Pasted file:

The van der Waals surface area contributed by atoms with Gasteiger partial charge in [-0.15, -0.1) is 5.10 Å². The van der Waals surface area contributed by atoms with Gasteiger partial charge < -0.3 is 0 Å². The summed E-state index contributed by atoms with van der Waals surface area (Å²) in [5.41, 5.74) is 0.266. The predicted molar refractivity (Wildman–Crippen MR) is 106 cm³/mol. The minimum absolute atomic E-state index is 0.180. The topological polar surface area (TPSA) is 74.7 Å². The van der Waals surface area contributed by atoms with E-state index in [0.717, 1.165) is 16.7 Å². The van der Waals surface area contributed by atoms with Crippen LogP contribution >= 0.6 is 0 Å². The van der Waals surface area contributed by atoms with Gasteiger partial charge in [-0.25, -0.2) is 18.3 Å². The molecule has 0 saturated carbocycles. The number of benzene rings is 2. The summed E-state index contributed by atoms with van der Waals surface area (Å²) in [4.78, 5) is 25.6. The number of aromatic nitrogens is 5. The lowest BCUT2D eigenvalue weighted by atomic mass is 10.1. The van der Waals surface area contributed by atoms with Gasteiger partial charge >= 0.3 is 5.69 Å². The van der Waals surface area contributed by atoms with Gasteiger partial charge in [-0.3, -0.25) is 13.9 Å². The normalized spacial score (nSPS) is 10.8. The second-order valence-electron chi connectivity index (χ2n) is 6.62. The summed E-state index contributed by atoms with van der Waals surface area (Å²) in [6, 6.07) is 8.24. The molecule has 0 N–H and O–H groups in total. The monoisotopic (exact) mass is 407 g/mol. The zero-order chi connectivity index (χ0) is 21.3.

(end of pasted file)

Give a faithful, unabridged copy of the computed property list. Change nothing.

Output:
The van der Waals surface area contributed by atoms with Gasteiger partial charge in [-0.15, -0.1) is 5.10 Å². The van der Waals surface area contributed by atoms with Gasteiger partial charge < -0.3 is 0 Å². The summed E-state index contributed by atoms with van der Waals surface area (Å²) in [5.41, 5.74) is 0.266. The predicted molar refractivity (Wildman–Crippen MR) is 106 cm³/mol. The minimum absolute atomic E-state index is 0.180. The topological polar surface area (TPSA) is 74.7 Å². The van der Waals surface area contributed by atoms with E-state index in [0.717, 1.165) is 16.7 Å². The van der Waals surface area contributed by atoms with Crippen LogP contribution >= 0.6 is 0 Å². The van der Waals surface area contributed by atoms with Gasteiger partial charge in [-0.25, -0.2) is 18.3 Å². The molecule has 0 saturated carbocycles. The number of benzene rings is 2. The summed E-state index contributed by atoms with van der Waals surface area (Å²) in [4.78, 5) is 25.6. The number of aromatic nitrogens is 5. The lowest BCUT2D eigenvalue weighted by atomic mass is 10.1. The van der Waals surface area contributed by atoms with Gasteiger partial charge >= 0.3 is 5.69 Å². The van der Waals surface area contributed by atoms with Gasteiger partial charge in [-0.3, -0.25) is 13.9 Å². The normalized spacial score (nSPS) is 10.8. The second-order valence-electron chi connectivity index (χ2n) is 6.62. The summed E-state index contributed by atoms with van der Waals surface area (Å²) in [6, 6.07) is 8.24. The molecule has 0 N–H and O–H groups in total. The monoisotopic (exact) mass is 407 g/mol. The zero-order chi connectivity index (χ0) is 21.3.